I find this very interesting: The plain which is now covered by the Salt or Dead Sea, shows a great difference in the level of the bottom of the lake between the northern and southern ends—the southern end being 13 feet and the northern 1300 feet—that the southern end was of recent formation, and submerged at the time of the destruction of the cities.



29 And it came to pass, when God destroyed the cities of the plain, that God remembered Abraham, and sent Lot out of the midst of the overthrow, when he overthrew the cities in the which Lot dwelt.



Abraham saw that the cities of the plain were destroyed (Ps. 91:8{3]) and knew that God had not found ten righteous people. But God delivered Lot. When all is said and done, Lot was not spared because of his personal merit, but because the Lord was being merciful to him. But why was he merciful to Lot? “God remembered Abraham, and sent Lot out of the midst of the overthrow.” There was not much to remember about Lot that would have deserved his saving. But Abraham’s devotion had thrown a protection around him. So in ways beyond our comprehension, the prayer of the good man may avail much, and may even serve to save another from hurt and even death. What are the limits, if any, of intercessory prayer and of vicarious mercy? The thought that Lot was saved because “God remembered Abraham,” may stand as a little hint of the salvation of mankind made possible because God remembered Jesus and the atonement He made on the Cross.



This passage, in spite of the picture of death and destruction it conjures up, is welcome and instructive. It shows that if God is a consuming fire to the wicked, He is a friend of the righteous. He remembered the intersessions of Abraham, and that should give us confidence that He will remember the intersessions of One greater than Abraham in our behalf.



Lot was conformed to the world (Rom. 12:2{4]). All that he lived for went up in smoke and was buried under ruins somewhere in the area around the Dead Sea. The best archeological evidence locates Sodom and Gomorrah south of the Dead Sea, that is, in the area south of the Lisan Peninsula that juts out on the east, and where there are tar pits which provides sealants for all types of uses. Lot is a warning to all believers not to love the world, not to become friendly with the world, or be stained by the world (James 1:27{5]), because the day of reckoning finally comes.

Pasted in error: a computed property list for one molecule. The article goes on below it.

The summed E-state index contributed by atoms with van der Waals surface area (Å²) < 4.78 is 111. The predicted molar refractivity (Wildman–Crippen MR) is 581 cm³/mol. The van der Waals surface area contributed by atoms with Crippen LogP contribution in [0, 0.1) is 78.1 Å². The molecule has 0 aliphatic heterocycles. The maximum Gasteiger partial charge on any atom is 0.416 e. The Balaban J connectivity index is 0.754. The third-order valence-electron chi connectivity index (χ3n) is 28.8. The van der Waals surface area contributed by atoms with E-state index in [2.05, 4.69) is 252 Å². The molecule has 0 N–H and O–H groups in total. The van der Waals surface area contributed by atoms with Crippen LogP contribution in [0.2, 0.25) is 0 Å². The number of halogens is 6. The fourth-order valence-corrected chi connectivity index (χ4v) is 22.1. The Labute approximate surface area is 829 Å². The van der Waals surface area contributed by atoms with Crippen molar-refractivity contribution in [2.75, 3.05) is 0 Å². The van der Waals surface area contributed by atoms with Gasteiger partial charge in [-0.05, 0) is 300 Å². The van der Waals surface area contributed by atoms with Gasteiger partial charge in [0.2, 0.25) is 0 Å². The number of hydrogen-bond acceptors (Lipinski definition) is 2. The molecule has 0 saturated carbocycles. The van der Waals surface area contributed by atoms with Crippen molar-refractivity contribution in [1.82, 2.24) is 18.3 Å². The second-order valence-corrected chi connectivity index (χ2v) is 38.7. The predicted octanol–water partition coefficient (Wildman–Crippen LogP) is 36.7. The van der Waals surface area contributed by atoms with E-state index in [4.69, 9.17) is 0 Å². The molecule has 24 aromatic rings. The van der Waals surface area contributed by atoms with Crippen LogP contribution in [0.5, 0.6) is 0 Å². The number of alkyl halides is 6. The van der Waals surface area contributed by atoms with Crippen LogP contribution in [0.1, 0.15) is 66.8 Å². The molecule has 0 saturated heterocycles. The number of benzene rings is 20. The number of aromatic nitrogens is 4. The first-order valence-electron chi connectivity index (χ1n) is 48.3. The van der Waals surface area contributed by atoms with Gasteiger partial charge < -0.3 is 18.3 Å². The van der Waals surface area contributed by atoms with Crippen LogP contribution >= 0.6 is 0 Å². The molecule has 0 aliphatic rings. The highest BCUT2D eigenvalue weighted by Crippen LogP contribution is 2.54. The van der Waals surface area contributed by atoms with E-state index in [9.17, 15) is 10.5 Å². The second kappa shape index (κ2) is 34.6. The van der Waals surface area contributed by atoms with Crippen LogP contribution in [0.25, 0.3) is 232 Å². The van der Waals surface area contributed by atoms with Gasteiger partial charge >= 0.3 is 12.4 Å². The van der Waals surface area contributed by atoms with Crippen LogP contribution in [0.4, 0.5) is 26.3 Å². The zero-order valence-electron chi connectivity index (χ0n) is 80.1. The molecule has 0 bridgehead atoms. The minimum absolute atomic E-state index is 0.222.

SCRIPTURE REFERENCE AND SPECIAL NOTES


{1] (2 Peter 2:6-8) if he condemned the cities of Sodom and Gomorrah by burning them to ashes, and made them an example of what is going to happen to the ungodly; and if he rescued Lot, a righteous man, who was distressed by the filthy lives of lawless men (for that righteous man, living among them day after day, was tormented in his righteous soul by the lawless deeds he saw and heard)—


{2] (Luke 17:32) Remember Lot's wife!


{3] (Ps. 91:8) You will only observe with your eyes and see the punishment of the wicked.


{4] (Rom. 12:2). Do not conform any longer to the pattern of this world, but be transformed by the renewing of your mind. Then you will be able to test and approve what God's will is--his good, pleasing and perfect will.


{5] (James 1:27) Religion that God our Father accepts as pure and faultless is this: to look after orphans and widows in their distress and to keep oneself from being polluted by the world.


{6] (Ge. 14:2{6]) went to war against Bera king of Sodom, Birsha king of Gomorrah, Shinab king of Admah, Shemeber king of Zeboiim, and the king of Bela (that is, Zoar).


{7] (Rev. 7:3) "Do not harm the land or the sea or the trees until we put a seal on the foreheads of the servants of our God."